Seventy years ago this month Nato was established to protect western Europe and the freedoms of its inhabitants from the threat of Soviet communism. It has become clear to me that we now need a similar organisation to protect western intellectuals from a growing threat to academic freedom.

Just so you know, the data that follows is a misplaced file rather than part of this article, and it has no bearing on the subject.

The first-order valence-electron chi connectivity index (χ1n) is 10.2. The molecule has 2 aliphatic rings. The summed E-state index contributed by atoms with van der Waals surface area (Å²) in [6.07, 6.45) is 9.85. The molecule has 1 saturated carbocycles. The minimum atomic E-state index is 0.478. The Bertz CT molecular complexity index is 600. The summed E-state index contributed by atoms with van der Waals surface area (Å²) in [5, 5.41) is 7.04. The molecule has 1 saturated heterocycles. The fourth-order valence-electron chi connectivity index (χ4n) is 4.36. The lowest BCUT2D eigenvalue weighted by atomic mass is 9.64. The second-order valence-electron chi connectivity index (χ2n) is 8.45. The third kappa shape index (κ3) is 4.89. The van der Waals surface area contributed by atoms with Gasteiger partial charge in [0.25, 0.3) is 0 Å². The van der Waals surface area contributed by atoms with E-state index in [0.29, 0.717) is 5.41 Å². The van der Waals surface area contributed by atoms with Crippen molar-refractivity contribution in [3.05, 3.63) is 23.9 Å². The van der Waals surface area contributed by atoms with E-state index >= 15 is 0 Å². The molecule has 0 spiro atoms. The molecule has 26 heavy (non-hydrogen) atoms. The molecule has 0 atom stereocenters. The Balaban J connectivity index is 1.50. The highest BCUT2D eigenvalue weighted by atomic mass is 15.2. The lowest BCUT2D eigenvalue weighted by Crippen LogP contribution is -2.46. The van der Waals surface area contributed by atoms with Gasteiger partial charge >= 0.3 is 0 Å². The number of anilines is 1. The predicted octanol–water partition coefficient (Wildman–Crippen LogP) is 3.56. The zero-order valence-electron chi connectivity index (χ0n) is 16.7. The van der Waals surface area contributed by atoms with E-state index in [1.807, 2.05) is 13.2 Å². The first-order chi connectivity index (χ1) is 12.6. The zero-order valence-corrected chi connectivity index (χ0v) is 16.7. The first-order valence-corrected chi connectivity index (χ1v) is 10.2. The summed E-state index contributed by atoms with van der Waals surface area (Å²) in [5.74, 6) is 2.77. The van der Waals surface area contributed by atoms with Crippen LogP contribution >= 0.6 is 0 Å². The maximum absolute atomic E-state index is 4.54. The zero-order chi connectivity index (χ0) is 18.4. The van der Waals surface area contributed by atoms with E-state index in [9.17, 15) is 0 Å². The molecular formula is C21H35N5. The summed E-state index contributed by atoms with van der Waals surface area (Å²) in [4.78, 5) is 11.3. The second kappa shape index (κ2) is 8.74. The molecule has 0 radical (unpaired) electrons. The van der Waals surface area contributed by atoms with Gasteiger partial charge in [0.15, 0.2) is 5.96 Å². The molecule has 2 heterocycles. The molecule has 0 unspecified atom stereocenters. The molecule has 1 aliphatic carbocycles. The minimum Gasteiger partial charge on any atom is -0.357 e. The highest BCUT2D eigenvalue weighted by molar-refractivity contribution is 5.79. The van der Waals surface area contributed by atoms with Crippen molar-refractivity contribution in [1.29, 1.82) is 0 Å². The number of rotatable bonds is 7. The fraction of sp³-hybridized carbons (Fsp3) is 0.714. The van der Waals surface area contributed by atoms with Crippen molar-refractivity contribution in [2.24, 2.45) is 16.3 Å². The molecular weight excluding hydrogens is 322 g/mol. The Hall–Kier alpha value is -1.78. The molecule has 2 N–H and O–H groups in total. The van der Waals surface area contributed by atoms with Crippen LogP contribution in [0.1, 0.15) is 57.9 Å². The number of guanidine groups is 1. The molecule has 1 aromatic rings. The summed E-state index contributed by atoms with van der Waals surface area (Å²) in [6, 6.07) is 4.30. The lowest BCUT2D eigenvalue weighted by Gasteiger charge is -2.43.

The North Atlantic Treaty, signed by 12 governments in Washington on April 4, 1949, was a treaty of mutual defence “to safeguard the freedom, common heritage and civilisation of their peoples, founded on the principles of democracy, individual liberty and the rule of law”. Article 5 of the treaty states that “an armed attack against one or more of [the signatories] . . . shall be considered an attack against them all”.